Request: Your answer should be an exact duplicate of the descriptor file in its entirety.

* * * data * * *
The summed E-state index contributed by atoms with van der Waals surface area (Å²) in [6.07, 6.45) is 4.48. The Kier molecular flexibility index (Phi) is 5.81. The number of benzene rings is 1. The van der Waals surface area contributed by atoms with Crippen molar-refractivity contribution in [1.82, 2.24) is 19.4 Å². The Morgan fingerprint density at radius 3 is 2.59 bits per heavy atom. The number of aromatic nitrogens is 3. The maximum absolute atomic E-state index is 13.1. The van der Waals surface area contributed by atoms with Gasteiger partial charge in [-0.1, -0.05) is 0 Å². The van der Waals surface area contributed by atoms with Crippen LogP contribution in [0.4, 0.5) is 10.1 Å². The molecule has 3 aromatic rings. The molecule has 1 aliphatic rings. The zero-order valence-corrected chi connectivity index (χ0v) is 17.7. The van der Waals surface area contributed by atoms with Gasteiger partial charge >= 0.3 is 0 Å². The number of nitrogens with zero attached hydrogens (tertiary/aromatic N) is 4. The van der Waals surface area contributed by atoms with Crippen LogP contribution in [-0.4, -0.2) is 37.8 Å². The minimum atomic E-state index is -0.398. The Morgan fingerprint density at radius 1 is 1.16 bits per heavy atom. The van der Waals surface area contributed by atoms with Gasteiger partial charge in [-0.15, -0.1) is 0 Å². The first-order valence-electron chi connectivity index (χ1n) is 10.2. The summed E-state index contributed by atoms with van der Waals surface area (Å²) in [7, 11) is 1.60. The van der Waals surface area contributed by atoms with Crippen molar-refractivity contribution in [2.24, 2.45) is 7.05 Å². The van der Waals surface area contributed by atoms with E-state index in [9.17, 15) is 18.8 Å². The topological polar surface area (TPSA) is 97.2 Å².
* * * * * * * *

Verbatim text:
The summed E-state index contributed by atoms with van der Waals surface area (Å²) in [6.07, 6.45) is 4.48. The Kier molecular flexibility index (Phi) is 5.81. The number of benzene rings is 1. The van der Waals surface area contributed by atoms with Crippen molar-refractivity contribution in [1.82, 2.24) is 19.4 Å². The Morgan fingerprint density at radius 3 is 2.59 bits per heavy atom. The number of aromatic nitrogens is 3. The maximum absolute atomic E-state index is 13.1. The van der Waals surface area contributed by atoms with Gasteiger partial charge in [-0.1, -0.05) is 0 Å². The van der Waals surface area contributed by atoms with Crippen LogP contribution in [0.4, 0.5) is 10.1 Å². The molecule has 3 aromatic rings. The molecule has 1 aliphatic rings. The zero-order valence-corrected chi connectivity index (χ0v) is 17.7. The van der Waals surface area contributed by atoms with Gasteiger partial charge >= 0.3 is 0 Å². The number of nitrogens with zero attached hydrogens (tertiary/aromatic N) is 4. The van der Waals surface area contributed by atoms with Crippen LogP contribution in [-0.4, -0.2) is 37.8 Å². The minimum atomic E-state index is -0.398. The Morgan fingerprint density at radius 1 is 1.16 bits per heavy atom. The van der Waals surface area contributed by atoms with Gasteiger partial charge in [-0.15, -0.1) is 0 Å². The first-order valence-electron chi connectivity index (χ1n) is 10.2. The summed E-state index contributed by atoms with van der Waals surface area (Å²) in [7, 11) is 1.60. The van der Waals surface area contributed by atoms with Crippen molar-refractivity contribution in [2.24, 2.45) is 7.05 Å². The van der Waals surface area contributed by atoms with E-state index in [9.17, 15) is 18.8 Å². The topological polar surface area (TPSA) is 97.2 Å².